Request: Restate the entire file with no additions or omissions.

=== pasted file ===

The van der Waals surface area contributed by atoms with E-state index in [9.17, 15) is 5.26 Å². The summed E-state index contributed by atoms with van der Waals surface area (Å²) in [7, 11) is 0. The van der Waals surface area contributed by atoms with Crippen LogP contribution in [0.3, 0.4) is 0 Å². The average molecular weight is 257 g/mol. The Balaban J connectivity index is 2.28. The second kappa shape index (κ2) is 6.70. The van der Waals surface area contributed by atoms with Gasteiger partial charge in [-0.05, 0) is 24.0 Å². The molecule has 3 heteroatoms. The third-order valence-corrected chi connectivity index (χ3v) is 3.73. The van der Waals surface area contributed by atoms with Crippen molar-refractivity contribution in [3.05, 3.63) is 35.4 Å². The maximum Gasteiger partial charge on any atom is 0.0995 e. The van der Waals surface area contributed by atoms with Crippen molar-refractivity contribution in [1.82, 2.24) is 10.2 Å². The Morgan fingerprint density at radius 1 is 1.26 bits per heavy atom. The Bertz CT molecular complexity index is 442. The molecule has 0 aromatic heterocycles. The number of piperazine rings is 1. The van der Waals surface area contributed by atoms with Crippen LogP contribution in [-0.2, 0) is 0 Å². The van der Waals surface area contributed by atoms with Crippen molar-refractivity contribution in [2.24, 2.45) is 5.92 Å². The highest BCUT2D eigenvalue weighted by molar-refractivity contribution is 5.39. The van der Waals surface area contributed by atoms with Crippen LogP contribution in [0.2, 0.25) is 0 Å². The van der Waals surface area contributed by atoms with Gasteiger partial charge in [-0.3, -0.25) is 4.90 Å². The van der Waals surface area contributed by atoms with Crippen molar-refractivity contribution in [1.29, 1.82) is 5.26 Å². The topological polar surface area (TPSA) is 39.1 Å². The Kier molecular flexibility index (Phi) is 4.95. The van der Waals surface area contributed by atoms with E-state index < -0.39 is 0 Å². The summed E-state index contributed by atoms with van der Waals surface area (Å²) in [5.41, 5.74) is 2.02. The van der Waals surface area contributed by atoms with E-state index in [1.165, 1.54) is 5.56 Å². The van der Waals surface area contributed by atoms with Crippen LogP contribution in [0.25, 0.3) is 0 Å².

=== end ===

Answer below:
The van der Waals surface area contributed by atoms with E-state index in [9.17, 15) is 5.26 Å². The summed E-state index contributed by atoms with van der Waals surface area (Å²) in [7, 11) is 0. The van der Waals surface area contributed by atoms with Crippen LogP contribution in [0.3, 0.4) is 0 Å². The average molecular weight is 257 g/mol. The Balaban J connectivity index is 2.28. The second kappa shape index (κ2) is 6.70. The van der Waals surface area contributed by atoms with Gasteiger partial charge in [-0.05, 0) is 24.0 Å². The molecule has 3 heteroatoms. The third-order valence-corrected chi connectivity index (χ3v) is 3.73. The van der Waals surface area contributed by atoms with Crippen molar-refractivity contribution in [3.05, 3.63) is 35.4 Å². The maximum Gasteiger partial charge on any atom is 0.0995 e. The van der Waals surface area contributed by atoms with Crippen molar-refractivity contribution in [1.82, 2.24) is 10.2 Å². The Morgan fingerprint density at radius 1 is 1.26 bits per heavy atom. The Bertz CT molecular complexity index is 442. The molecule has 0 aromatic heterocycles. The number of piperazine rings is 1. The van der Waals surface area contributed by atoms with Crippen LogP contribution in [-0.2, 0) is 0 Å². The van der Waals surface area contributed by atoms with Crippen molar-refractivity contribution in [2.24, 2.45) is 5.92 Å². The highest BCUT2D eigenvalue weighted by molar-refractivity contribution is 5.39. The van der Waals surface area contributed by atoms with Crippen LogP contribution in [0.2, 0.25) is 0 Å². The van der Waals surface area contributed by atoms with Gasteiger partial charge in [-0.3, -0.25) is 4.90 Å². The van der Waals surface area contributed by atoms with Crippen molar-refractivity contribution in [1.29, 1.82) is 5.26 Å². The topological polar surface area (TPSA) is 39.1 Å². The Kier molecular flexibility index (Phi) is 4.95. The van der Waals surface area contributed by atoms with E-state index < -0.39 is 0 Å². The summed E-state index contributed by atoms with van der Waals surface area (Å²) in [5.41, 5.74) is 2.02. The van der Waals surface area contributed by atoms with E-state index in [1.165, 1.54) is 5.56 Å². The van der Waals surface area contributed by atoms with Crippen LogP contribution in [0.25, 0.3) is 0 Å².